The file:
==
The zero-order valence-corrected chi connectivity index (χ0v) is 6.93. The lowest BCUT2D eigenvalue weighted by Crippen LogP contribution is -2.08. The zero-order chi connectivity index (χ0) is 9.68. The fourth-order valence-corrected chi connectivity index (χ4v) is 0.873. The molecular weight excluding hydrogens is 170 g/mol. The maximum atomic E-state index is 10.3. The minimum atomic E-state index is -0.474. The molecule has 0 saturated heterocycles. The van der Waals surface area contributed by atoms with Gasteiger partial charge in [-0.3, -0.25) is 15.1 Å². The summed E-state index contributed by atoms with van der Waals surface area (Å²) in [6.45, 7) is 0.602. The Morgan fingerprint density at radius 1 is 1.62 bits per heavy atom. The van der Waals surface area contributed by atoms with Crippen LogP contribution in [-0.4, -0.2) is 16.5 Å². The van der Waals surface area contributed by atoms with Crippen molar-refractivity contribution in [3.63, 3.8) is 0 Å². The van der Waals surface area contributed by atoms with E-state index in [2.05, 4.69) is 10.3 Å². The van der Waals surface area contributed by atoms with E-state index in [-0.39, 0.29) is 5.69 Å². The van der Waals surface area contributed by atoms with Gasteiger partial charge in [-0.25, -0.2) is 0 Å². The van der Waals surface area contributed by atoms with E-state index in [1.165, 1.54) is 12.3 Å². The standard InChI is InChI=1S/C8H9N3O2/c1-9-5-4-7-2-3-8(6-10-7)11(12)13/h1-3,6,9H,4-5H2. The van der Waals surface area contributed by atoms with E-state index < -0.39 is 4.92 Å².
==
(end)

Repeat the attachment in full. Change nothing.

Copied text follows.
The zero-order valence-corrected chi connectivity index (χ0v) is 6.93. The lowest BCUT2D eigenvalue weighted by Crippen LogP contribution is -2.08. The zero-order chi connectivity index (χ0) is 9.68. The fourth-order valence-corrected chi connectivity index (χ4v) is 0.873. The molecular weight excluding hydrogens is 170 g/mol. The maximum atomic E-state index is 10.3. The minimum atomic E-state index is -0.474. The molecule has 0 saturated heterocycles. The van der Waals surface area contributed by atoms with Gasteiger partial charge in [-0.3, -0.25) is 15.1 Å². The summed E-state index contributed by atoms with van der Waals surface area (Å²) in [6.45, 7) is 0.602. The Morgan fingerprint density at radius 1 is 1.62 bits per heavy atom. The van der Waals surface area contributed by atoms with Crippen LogP contribution in [-0.4, -0.2) is 16.5 Å². The van der Waals surface area contributed by atoms with Crippen molar-refractivity contribution in [3.63, 3.8) is 0 Å². The van der Waals surface area contributed by atoms with E-state index in [2.05, 4.69) is 10.3 Å². The van der Waals surface area contributed by atoms with E-state index in [-0.39, 0.29) is 5.69 Å². The van der Waals surface area contributed by atoms with Gasteiger partial charge in [-0.25, -0.2) is 0 Å². The van der Waals surface area contributed by atoms with E-state index in [1.165, 1.54) is 12.3 Å². The standard InChI is InChI=1S/C8H9N3O2/c1-9-5-4-7-2-3-8(6-10-7)11(12)13/h1-3,6,9H,4-5H2. The van der Waals surface area contributed by atoms with E-state index < -0.39 is 4.92 Å².